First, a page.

concrete
Official Website
Height

Height is measured from the level of the lowest, significant, open-air, pedestrian entrance to the architectural top of the building, including spires, but not including antennae, signage, flag poles or other functional-technical equipment. This measurement is the most widely utilized and is employed to define the Council on Tall Buildings and Urban Habitat (CTBUH) rankings of the "World's Tallest Buildings."

Architectural
320.07 m / 1,050 ft
To Tip
320.07 m / 1,050 ft
Occupied
271.27 m / 890 ft
Floors Above Ground

The number of floors above ground should include the ground floor level and be the number of main floors above ground, including any significant mezzanine floors and major mechanical plant floors. Mechanical mezzanines should not be included if they have a significantly smaller floor area than the major floors below. Similarly, mechanical penthouses or plant rooms protruding above the general roof area should not be counted. Note: CTBUH floor counts may differ from published accounts, as it is common in some regions of the world for certain floor levels not to be included (e.g., the level 4, 14, 24, etc. in Hong Kong).

77
Floors Below Ground

The number of floors below ground should include all major floors located below the ground floor level.

2
# of Apartments

Number of Apartments refers to the total number of residential units (including both rental units and condominiums) contained within a particular building.

162
# of Elevators

Number of Elevators refers to the total number of elevator cars (not shafts) contained within a particular building (including public, private and freight elevators).

6
Tower GFA

Tower GFA refers to the total gross floor area within the tower footprint, not including adjoining podiums, connected buildings or other towers within the development.

67,355 m² / 725,003 ft²
Rankings
#
122
Tallest in the World
#
17
Tallest in North America
#
17
Tallest in United States
#
9
Tallest in New York City
#
13
Tallest Residential Building in the World
#
3
Tallest Residential Building in North America
#
3
Tallest Residential Building in United States
#
3
Tallest Residential Building in New York City
#
37
Tallest Concrete Building in the World
#
5
Tallest Concrete Building in North America
#
5
Tallest Concrete Building in United States
#
3
Tallest Concrete Building in New York City
Construction Schedule
2006

Proposed

2015

Construction Start

2019

Completed

Owner/Developer
Architect
Structural Engineer
MEP Engineer
Contractor

Environmental

Geotechnical

Land Surveyor

Cladding

Façade Maintenance Equipment

Owner
Hines; Goldman Sachs; Pontiac Land Group
Developer
Architect
Ateliers Jean Nouvel
Structural Engineer
MEP Engineer
Contractor

Building Monitoring

Vidaris, Inc.

Energy Concept

Vidaris, Inc.

Environmental

Vidaris, Inc.

Geotechnical

Interiors

The Office of Thierry W Despont Ltd.

Land Surveyor

Landscape

Patrick Blanc

Marketing

Corcoran Sunshine Marketing Group; Knightsbridge Strategies

Roofing

Vidaris, Inc.

Security

Kroll Inc

Sustainability

Vidaris, Inc.

Cladding

Concrete

Ferrara Brothers

Crane

Morrow Equipment Company

Façade Maintenance Equipment

CTBUH Awards & Distinctions

Best Tall Building 300-399 meters 2021 Award of Excellence

2021 CTBUH Awards

CTBUH Initiatives

CTBUH Releases Year in Review: Tall Trends of 2019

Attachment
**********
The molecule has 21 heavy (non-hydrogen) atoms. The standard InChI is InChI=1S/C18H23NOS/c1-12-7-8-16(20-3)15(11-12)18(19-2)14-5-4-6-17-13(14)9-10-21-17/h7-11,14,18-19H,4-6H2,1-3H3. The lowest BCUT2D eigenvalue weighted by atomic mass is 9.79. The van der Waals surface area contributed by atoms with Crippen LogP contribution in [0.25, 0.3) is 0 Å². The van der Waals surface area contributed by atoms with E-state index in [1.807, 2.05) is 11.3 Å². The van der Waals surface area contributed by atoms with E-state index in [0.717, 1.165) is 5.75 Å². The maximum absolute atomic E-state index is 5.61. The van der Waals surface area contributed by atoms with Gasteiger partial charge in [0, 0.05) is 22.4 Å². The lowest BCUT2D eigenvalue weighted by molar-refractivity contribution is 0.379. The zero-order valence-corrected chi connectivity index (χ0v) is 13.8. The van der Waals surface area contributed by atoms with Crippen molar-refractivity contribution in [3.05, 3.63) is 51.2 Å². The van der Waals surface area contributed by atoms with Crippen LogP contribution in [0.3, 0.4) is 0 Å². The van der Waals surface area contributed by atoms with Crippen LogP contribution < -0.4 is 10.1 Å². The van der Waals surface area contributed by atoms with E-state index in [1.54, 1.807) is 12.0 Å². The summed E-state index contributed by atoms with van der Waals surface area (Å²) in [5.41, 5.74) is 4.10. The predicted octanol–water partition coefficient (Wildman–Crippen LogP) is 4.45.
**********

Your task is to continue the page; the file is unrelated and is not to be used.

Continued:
12 December 2019 - CTBUH Research

CTBUH Study Examines Tallest Buildings with Dampers


22 August 2018 - CTBUH Research

Videos

26 October 2015 | New York City

432 Park Avenue, the MoMA Tower and Steinway Tower at 111 West 57th Street are the first of a new generation of supertall buildings in...

Research

12 December 2019

CTBUH Research

The year 2019 was remarkable for the tall building industry, with 26 supertall buildings (300 meters or taller) completed, the most in any year. This...

Global News

02 January 2019 | New York City

The final piece of the third and highest apex of Jean Nouvel’s first residential skyscraper was anchored and installed over Midtown in late December 2018....

26 October 2015 | New York City

432 Park Avenue, the MoMA Tower and Steinway Tower at 111 West 57th Street are the first of a new generation of supertall buildings in...

12 December 2019

CTBUH Research

The year 2019 was remarkable for the tall building industry, with 26 supertall buildings (300 meters or taller) completed, the most in any year. This...

26 October 2015

Silvian Marcus, WSP Group

432 Park Avenue, the MoMA Tower and Steinway Tower at 111 West 57th Street are the first of a new generation of supertall buildings in...

22 October 2015

CTBUH Research

A timeline of skyscraper completions in New York uncannily resembles the boom and bust cycles of the United States in the 20th and early 21st...

22 October 2015

New York 2015 Conference Special

To commemorate the CTBUH 2015 International Conference, some of the most prominent voices in the New York tall building industry today – all of whom...

02 January 2019 | New York City

The final piece of the third and highest apex of Jean Nouvel’s first residential skyscraper was anchored and installed over Midtown in late December 2018....

12 December 2019

CTBUH Releases Year in Review: Tall Trends of 2019

The year 2019 was remarkable for the tall building industry, with 26 supertall buildings (300 meters or taller) completed, the most in any year. This is the second consecutive year in which this record was broken, besting 18 supertalls in 2018.

22 August 2018

CTBUH Study Examines Tallest Buildings with Dampers

CTBUH has released a Tall Buildings in Numbers (TBIN) interactive data study on the world's tallest buildings with dampers.

27 August 2015

Skin NY

CTBUH New York, in association with the New York Young Professionals Committee hosted an event entitled Skin:NY that focused on high-rise façade design and construction

30 July 2015

The Current State of Slender Buildings in NYC

SHoP Architects welcomed a group of architects and engineers for a lively discussion and exchange of ideas about slender buildings.